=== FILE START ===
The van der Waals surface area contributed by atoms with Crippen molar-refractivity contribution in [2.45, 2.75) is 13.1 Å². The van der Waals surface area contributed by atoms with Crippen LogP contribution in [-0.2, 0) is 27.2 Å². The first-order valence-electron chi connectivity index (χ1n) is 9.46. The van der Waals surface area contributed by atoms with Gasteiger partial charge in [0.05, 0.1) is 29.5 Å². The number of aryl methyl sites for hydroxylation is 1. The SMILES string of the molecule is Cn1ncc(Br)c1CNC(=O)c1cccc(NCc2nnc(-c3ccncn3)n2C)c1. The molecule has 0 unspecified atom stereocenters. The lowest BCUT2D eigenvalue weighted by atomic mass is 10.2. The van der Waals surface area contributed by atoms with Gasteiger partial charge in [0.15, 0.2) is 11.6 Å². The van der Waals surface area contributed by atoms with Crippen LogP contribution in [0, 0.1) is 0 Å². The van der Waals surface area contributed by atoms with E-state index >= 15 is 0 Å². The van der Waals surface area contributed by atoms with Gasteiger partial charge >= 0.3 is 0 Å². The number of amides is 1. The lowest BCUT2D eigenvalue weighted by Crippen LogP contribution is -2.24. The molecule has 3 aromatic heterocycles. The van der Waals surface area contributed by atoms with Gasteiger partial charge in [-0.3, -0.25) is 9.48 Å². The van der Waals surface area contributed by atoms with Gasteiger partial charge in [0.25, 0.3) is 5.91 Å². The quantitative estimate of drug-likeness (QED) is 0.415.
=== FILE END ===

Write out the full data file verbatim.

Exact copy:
The van der Waals surface area contributed by atoms with Crippen molar-refractivity contribution in [2.45, 2.75) is 13.1 Å². The van der Waals surface area contributed by atoms with Crippen LogP contribution in [-0.2, 0) is 27.2 Å². The first-order valence-electron chi connectivity index (χ1n) is 9.46. The van der Waals surface area contributed by atoms with Gasteiger partial charge in [0.05, 0.1) is 29.5 Å². The number of aryl methyl sites for hydroxylation is 1. The SMILES string of the molecule is Cn1ncc(Br)c1CNC(=O)c1cccc(NCc2nnc(-c3ccncn3)n2C)c1. The molecule has 0 unspecified atom stereocenters. The lowest BCUT2D eigenvalue weighted by atomic mass is 10.2. The van der Waals surface area contributed by atoms with Gasteiger partial charge in [0.15, 0.2) is 11.6 Å². The van der Waals surface area contributed by atoms with Crippen LogP contribution in [0, 0.1) is 0 Å². The van der Waals surface area contributed by atoms with E-state index >= 15 is 0 Å². The van der Waals surface area contributed by atoms with Gasteiger partial charge >= 0.3 is 0 Å². The number of amides is 1. The lowest BCUT2D eigenvalue weighted by Crippen LogP contribution is -2.24. The molecule has 3 aromatic heterocycles. The van der Waals surface area contributed by atoms with Gasteiger partial charge in [-0.3, -0.25) is 9.48 Å². The van der Waals surface area contributed by atoms with Gasteiger partial charge in [0.25, 0.3) is 5.91 Å². The quantitative estimate of drug-likeness (QED) is 0.415.